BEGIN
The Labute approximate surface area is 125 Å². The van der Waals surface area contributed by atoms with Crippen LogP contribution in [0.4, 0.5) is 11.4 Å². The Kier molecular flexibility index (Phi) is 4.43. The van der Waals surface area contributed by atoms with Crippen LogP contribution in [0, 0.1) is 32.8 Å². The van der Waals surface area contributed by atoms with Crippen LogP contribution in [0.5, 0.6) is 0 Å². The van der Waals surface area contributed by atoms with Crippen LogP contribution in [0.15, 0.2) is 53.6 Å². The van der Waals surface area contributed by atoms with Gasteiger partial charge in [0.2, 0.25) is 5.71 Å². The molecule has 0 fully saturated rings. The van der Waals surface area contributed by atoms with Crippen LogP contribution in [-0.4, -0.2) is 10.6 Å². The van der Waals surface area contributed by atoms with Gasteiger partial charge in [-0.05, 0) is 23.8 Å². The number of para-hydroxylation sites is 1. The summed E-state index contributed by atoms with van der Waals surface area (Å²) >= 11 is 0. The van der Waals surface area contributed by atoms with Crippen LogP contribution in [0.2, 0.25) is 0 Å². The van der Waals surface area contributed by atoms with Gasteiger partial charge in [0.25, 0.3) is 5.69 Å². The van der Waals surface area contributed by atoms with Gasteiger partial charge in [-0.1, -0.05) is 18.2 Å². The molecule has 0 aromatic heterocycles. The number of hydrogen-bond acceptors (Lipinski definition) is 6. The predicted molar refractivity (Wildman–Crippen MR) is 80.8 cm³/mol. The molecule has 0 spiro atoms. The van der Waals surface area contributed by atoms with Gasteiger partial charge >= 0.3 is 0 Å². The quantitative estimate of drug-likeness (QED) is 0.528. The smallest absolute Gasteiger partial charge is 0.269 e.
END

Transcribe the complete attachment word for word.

The Labute approximate surface area is 125 Å². The van der Waals surface area contributed by atoms with Crippen LogP contribution in [0.4, 0.5) is 11.4 Å². The Kier molecular flexibility index (Phi) is 4.43. The van der Waals surface area contributed by atoms with Crippen LogP contribution in [0, 0.1) is 32.8 Å². The van der Waals surface area contributed by atoms with Crippen LogP contribution in [0.5, 0.6) is 0 Å². The van der Waals surface area contributed by atoms with Crippen LogP contribution in [0.15, 0.2) is 53.6 Å². The van der Waals surface area contributed by atoms with Gasteiger partial charge in [0.2, 0.25) is 5.71 Å². The molecule has 0 fully saturated rings. The van der Waals surface area contributed by atoms with Crippen LogP contribution in [-0.4, -0.2) is 10.6 Å². The van der Waals surface area contributed by atoms with Gasteiger partial charge in [-0.05, 0) is 23.8 Å². The number of para-hydroxylation sites is 1. The summed E-state index contributed by atoms with van der Waals surface area (Å²) >= 11 is 0. The van der Waals surface area contributed by atoms with Crippen LogP contribution in [0.2, 0.25) is 0 Å². The van der Waals surface area contributed by atoms with Gasteiger partial charge in [0.25, 0.3) is 5.69 Å². The van der Waals surface area contributed by atoms with Gasteiger partial charge in [-0.1, -0.05) is 18.2 Å². The molecule has 0 aromatic heterocycles. The number of hydrogen-bond acceptors (Lipinski definition) is 6. The predicted molar refractivity (Wildman–Crippen MR) is 80.8 cm³/mol. The molecule has 0 spiro atoms. The van der Waals surface area contributed by atoms with Gasteiger partial charge >= 0.3 is 0 Å². The quantitative estimate of drug-likeness (QED) is 0.528. The smallest absolute Gasteiger partial charge is 0.269 e.